Hello! I’m not great at estimating distances but I’m learning and getting better – but my coach told me and the other coxswains on the team that it is better to call the sprint early and then ask for 10 more strokes than to call it a little late and wonder what could have been (strokes used in the race). However, I always feel bad if I tell the rowers we have twenty strokes left when we actually have thirty. What do you think? Is my coach wrong or do I just need to suck it up? Thanks!!
I don’t think your coach is explaining this properly. He’s taking two separate things and explaining it like they’re one in the same. The sprint doesn’t have to do with a certain number of strokes – you’re calling it for a certain number of meters, like the last 250m or something (which is the start of the red buoys to the finish line). Some teams do X strokes at 36, X at 38, etc. for their sprint but they still start it when they cross the last 250. The “10 more strokes” thing comes in if you say “last 10 to the line (regardless of whether you’re sprinting or not)” but it ends up being not the last 10 to the line.
Related: Judging distance
As far as wondering “what could have been”, you’re going to wonder that after every race that doesn’t result in a gold medal. If you aren’t paying attention or “forget” to call the sprint at 250m, don’t call it until there’s 100m left, and then lose by a seat, yea, you’re going to really wonder what could have been.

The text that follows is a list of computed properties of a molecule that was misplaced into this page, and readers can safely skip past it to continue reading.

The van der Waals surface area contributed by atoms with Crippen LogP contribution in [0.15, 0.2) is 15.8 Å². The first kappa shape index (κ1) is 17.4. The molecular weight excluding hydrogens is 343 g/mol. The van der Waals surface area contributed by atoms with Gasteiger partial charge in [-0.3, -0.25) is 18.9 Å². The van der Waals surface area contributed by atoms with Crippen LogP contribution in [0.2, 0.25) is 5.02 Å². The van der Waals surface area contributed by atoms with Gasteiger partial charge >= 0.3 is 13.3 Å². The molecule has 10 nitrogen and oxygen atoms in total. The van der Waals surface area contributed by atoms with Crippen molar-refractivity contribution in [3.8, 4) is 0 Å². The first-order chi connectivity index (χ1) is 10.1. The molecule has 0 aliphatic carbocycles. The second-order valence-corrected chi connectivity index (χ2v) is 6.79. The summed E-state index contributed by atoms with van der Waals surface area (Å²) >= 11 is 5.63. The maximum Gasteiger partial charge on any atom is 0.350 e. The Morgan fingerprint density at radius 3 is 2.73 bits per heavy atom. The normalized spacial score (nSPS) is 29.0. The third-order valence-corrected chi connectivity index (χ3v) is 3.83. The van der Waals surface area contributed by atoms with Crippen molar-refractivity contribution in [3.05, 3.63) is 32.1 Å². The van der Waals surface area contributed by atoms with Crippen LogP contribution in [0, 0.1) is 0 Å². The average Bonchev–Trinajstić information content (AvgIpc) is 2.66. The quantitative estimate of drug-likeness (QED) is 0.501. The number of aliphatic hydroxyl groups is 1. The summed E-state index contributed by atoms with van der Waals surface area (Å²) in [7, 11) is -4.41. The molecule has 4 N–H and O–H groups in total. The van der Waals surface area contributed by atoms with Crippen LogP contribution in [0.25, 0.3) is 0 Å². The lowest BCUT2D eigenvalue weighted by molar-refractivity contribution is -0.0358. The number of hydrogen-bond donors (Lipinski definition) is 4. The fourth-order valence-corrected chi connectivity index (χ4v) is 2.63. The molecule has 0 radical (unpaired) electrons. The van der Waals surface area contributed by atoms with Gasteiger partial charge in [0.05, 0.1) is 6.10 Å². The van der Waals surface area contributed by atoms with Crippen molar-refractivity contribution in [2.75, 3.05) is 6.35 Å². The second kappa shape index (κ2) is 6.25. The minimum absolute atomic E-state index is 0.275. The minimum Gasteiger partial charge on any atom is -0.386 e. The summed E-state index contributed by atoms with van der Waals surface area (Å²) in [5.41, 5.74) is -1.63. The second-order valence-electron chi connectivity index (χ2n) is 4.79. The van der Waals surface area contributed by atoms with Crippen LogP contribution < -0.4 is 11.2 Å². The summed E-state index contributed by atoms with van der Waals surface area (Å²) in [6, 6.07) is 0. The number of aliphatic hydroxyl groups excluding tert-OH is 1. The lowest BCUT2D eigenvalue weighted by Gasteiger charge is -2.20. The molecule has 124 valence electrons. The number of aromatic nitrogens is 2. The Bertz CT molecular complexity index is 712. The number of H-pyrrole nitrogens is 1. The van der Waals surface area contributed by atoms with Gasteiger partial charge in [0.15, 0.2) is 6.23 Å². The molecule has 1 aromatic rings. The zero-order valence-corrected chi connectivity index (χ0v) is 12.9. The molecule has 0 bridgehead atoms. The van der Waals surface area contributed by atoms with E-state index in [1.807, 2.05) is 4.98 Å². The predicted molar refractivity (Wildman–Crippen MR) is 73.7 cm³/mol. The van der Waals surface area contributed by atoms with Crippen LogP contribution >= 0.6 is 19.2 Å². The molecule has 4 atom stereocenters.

There’s nothing for you to “suck up”, really. Just keep practicing. At some point or another every coxswain has said “last X strokes” and it’s actually be a few more or less than that. If you can nail it and have the last stroke happen just as your bow ball crosses, rock on, but it’s not an exact science and most of the time you are estimating and hoping you’re within a stroke of what you call for. If you say “last 10” and it ends up being the last 11, it’s not a huge deal. If you say “last 10” and it’s actually the last 20, that’s a bigger issue because by now you should have an idea of how far your boat travels in ten strokes and be able to guess when you’re that far away from the line. Plus, your rowers are trusting the fact that you can see where the line is since they can’t, so they assume that when you say “last 10” you really mean last 10. Like I said though, it comes with practice and consciously making an effort to gauge the distance you’ve traveled in ten strokes, twenty strokes, etc. when you’re out doing pieces.